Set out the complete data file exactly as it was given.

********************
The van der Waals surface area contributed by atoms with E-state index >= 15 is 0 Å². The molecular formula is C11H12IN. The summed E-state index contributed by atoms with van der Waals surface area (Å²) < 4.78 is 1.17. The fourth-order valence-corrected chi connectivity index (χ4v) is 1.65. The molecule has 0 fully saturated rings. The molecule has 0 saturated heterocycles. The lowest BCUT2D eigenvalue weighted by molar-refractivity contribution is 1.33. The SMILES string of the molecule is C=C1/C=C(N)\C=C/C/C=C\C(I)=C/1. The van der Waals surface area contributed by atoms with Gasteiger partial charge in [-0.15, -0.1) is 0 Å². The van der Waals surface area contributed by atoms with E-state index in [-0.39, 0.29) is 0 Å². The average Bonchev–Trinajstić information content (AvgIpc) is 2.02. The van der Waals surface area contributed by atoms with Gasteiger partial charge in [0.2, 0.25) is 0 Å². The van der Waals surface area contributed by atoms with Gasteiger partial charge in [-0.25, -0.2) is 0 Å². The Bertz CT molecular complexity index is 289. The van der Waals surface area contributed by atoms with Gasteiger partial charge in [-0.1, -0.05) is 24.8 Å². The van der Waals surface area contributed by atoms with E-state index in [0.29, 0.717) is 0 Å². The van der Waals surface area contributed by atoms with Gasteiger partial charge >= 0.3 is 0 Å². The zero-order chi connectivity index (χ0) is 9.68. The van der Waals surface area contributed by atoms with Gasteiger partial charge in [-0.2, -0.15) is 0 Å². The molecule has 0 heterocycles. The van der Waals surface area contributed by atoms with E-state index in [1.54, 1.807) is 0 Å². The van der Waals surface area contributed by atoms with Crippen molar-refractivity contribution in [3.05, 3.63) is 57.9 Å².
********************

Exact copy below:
The van der Waals surface area contributed by atoms with E-state index >= 15 is 0 Å². The molecular formula is C11H12IN. The summed E-state index contributed by atoms with van der Waals surface area (Å²) < 4.78 is 1.17. The fourth-order valence-corrected chi connectivity index (χ4v) is 1.65. The molecule has 0 fully saturated rings. The molecule has 0 saturated heterocycles. The lowest BCUT2D eigenvalue weighted by molar-refractivity contribution is 1.33. The SMILES string of the molecule is C=C1/C=C(N)\C=C/C/C=C\C(I)=C/1. The van der Waals surface area contributed by atoms with Gasteiger partial charge in [-0.15, -0.1) is 0 Å². The van der Waals surface area contributed by atoms with E-state index in [-0.39, 0.29) is 0 Å². The average Bonchev–Trinajstić information content (AvgIpc) is 2.02. The van der Waals surface area contributed by atoms with Gasteiger partial charge in [0.2, 0.25) is 0 Å². The van der Waals surface area contributed by atoms with Gasteiger partial charge in [-0.25, -0.2) is 0 Å². The Bertz CT molecular complexity index is 289. The van der Waals surface area contributed by atoms with Gasteiger partial charge in [-0.1, -0.05) is 24.8 Å². The van der Waals surface area contributed by atoms with E-state index in [0.29, 0.717) is 0 Å². The van der Waals surface area contributed by atoms with Gasteiger partial charge >= 0.3 is 0 Å². The zero-order chi connectivity index (χ0) is 9.68. The van der Waals surface area contributed by atoms with Gasteiger partial charge in [-0.2, -0.15) is 0 Å². The molecule has 0 heterocycles. The van der Waals surface area contributed by atoms with E-state index in [1.54, 1.807) is 0 Å². The van der Waals surface area contributed by atoms with Crippen molar-refractivity contribution in [3.05, 3.63) is 57.9 Å².